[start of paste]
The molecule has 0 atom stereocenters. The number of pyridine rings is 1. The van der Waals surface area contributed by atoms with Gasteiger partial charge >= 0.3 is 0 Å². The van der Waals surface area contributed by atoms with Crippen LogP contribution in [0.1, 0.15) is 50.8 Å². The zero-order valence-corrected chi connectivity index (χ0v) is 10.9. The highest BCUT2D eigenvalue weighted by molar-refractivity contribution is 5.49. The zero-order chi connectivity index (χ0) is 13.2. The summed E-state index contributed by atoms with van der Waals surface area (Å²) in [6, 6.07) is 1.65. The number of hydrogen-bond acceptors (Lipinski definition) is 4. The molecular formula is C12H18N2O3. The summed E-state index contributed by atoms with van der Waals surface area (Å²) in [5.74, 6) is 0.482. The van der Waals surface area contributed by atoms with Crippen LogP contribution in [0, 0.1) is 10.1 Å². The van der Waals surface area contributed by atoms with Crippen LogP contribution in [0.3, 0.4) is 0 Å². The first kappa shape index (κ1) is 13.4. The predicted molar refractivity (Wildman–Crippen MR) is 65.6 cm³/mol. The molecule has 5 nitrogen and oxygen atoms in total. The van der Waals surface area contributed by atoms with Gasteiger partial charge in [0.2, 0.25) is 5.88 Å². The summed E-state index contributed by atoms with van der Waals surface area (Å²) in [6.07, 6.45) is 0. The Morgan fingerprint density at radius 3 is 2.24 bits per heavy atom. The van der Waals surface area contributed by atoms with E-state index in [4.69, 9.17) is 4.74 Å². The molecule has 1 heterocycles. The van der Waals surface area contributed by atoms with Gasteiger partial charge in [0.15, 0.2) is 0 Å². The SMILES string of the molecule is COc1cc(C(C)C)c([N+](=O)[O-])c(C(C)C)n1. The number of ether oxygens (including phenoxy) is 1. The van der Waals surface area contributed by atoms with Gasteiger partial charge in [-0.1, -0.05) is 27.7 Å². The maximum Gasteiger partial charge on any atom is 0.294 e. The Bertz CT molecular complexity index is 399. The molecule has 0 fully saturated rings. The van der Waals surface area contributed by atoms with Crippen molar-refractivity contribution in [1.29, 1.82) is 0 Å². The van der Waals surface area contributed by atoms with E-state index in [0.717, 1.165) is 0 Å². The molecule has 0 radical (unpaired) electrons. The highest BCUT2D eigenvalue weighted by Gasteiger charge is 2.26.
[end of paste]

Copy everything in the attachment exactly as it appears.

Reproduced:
The molecule has 0 atom stereocenters. The number of pyridine rings is 1. The van der Waals surface area contributed by atoms with Gasteiger partial charge >= 0.3 is 0 Å². The van der Waals surface area contributed by atoms with Crippen LogP contribution in [0.1, 0.15) is 50.8 Å². The zero-order valence-corrected chi connectivity index (χ0v) is 10.9. The highest BCUT2D eigenvalue weighted by molar-refractivity contribution is 5.49. The zero-order chi connectivity index (χ0) is 13.2. The summed E-state index contributed by atoms with van der Waals surface area (Å²) in [6, 6.07) is 1.65. The number of hydrogen-bond acceptors (Lipinski definition) is 4. The molecular formula is C12H18N2O3. The summed E-state index contributed by atoms with van der Waals surface area (Å²) in [5.74, 6) is 0.482. The van der Waals surface area contributed by atoms with Crippen LogP contribution in [0, 0.1) is 10.1 Å². The van der Waals surface area contributed by atoms with Crippen LogP contribution in [0.3, 0.4) is 0 Å². The first kappa shape index (κ1) is 13.4. The predicted molar refractivity (Wildman–Crippen MR) is 65.6 cm³/mol. The molecule has 5 nitrogen and oxygen atoms in total. The van der Waals surface area contributed by atoms with Gasteiger partial charge in [0.2, 0.25) is 5.88 Å². The summed E-state index contributed by atoms with van der Waals surface area (Å²) in [6.07, 6.45) is 0. The Morgan fingerprint density at radius 3 is 2.24 bits per heavy atom. The van der Waals surface area contributed by atoms with E-state index in [4.69, 9.17) is 4.74 Å². The molecule has 1 heterocycles. The van der Waals surface area contributed by atoms with Gasteiger partial charge in [0.15, 0.2) is 0 Å². The SMILES string of the molecule is COc1cc(C(C)C)c([N+](=O)[O-])c(C(C)C)n1. The number of ether oxygens (including phenoxy) is 1. The van der Waals surface area contributed by atoms with Gasteiger partial charge in [-0.1, -0.05) is 27.7 Å². The maximum Gasteiger partial charge on any atom is 0.294 e. The Bertz CT molecular complexity index is 399. The molecule has 0 fully saturated rings. The van der Waals surface area contributed by atoms with Crippen molar-refractivity contribution in [1.29, 1.82) is 0 Å². The van der Waals surface area contributed by atoms with E-state index in [0.717, 1.165) is 0 Å². The molecule has 0 radical (unpaired) electrons. The highest BCUT2D eigenvalue weighted by Gasteiger charge is 2.26.